Python was founded in the early 1990s by Guido van Rossum at the Stichting Mathematisch Centrum (CWI) in the Netherlands to succeed a language called ABC. Guido is the lead author of Python, although he tells many other contributions. The latest version published by CWI was Python 1.2. In 1995, Guido continued his work on Python at the Corporation for National Research Initiatives (CNRI) in Reston, Virginia, where he published several versions of the software. Python 1.6 was the latest version published by CNRI. In 2000, Guido and The Python development team moved to BeOpen.com to form the BeOpen PythonLabs (www.pythonlabs.com) team. Python 2.0 is the first version of PythonLabs. Thank you to the many volunteers from outside who, under Guido`s leadership, worked to make this publication possible. After the release of Python 1.6 and after Guido van Rossum left CNRI to work with commercial software developers, it became clear that the possibility of using Python with software available under the public license GNU (GPL) was highly desirable. CNRI and the Free Software Foundation (FSF) have teamed up to develop changes to the Python license formulation. Python 1.6.1 is essentially the same as Python 1.6, with some minor fixes and another license that allows later versions to be GPL compatible. Python 2.1 is a work derived from Python 1.6.1 and Python 2.0.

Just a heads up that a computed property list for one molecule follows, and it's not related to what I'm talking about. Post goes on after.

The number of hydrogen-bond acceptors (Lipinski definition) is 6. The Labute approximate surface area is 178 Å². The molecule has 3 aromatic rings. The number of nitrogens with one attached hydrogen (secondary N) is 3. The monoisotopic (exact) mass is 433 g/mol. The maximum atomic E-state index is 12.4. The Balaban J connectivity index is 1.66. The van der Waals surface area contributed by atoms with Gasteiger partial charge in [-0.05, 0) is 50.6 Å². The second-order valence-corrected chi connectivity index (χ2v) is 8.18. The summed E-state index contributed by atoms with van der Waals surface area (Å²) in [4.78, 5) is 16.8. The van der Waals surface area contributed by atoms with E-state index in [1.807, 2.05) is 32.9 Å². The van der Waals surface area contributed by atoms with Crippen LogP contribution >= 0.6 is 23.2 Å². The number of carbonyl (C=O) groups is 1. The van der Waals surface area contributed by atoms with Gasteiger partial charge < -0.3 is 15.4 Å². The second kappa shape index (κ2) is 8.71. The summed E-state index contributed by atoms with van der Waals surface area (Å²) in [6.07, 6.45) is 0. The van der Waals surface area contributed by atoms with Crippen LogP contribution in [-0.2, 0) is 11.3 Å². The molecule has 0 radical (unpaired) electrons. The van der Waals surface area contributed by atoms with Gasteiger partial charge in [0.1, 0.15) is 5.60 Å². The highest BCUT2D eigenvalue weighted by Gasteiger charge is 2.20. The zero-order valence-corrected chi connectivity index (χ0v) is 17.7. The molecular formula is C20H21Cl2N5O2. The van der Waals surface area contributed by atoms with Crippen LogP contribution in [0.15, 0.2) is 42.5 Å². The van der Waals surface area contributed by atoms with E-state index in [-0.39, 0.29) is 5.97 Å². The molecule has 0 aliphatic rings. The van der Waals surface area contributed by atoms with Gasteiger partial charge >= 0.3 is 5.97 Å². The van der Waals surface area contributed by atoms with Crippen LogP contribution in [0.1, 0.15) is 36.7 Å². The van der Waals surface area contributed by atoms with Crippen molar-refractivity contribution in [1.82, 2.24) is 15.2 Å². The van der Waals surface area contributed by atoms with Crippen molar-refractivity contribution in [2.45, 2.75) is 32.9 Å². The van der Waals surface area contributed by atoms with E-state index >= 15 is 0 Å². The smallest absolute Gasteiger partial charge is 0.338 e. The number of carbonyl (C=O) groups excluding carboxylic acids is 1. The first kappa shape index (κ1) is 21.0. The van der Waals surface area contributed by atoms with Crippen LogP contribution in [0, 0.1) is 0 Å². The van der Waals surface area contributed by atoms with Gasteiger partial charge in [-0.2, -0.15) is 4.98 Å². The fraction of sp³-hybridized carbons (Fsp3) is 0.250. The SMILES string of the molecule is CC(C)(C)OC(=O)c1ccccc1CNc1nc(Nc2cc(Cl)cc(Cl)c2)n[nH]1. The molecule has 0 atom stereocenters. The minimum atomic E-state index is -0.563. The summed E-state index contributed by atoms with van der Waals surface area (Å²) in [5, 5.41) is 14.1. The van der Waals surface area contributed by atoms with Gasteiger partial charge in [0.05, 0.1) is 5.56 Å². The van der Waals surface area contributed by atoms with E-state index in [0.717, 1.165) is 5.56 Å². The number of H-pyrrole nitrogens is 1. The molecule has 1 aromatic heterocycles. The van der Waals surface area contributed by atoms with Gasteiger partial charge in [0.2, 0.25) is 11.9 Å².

6. This licensing agreement is governed by The law of the State of California and is interpreted in all respects, to the exclusion of the conflict of laws rules. Nothing in this licensing agreement is considered to be a relationship between the agency, the partnership or the joint venture between BeOpen and the licensee. This license agreement does not give permission to use BeOpen trademarks or trademark trademarks to support or promote products or services of the licensee or a third party. Exceptionally, the “BeOpen Python” logos available on www.pythonlabs.com/logos.html can be used based on permissions issued on this site. 2. Subject to the terms of the BeOpen Python licensing agreement, BeOpen heresy grants the licensee a non-exclusive, free worldwide license for signing, analyzing, executing, executing, executing and/or displaying, preparing derivative works, distributing and using the Software, either alone or in a derivative version, provided that the BeOpen Python license is retained in the software, either alone or in a version produced by the licensee. After the release of Python 2.0 by BeOpen.com, Guido van Rossum and the other PythonLabs developers joined Digital Creations. All of the intellectual property that will be added from that date, starting with Python 2.1 and its alpha and beta versions, belongs to the Python Software Foundation (PSF), a non-profit organization that is imitated by the Apache Software Foundation.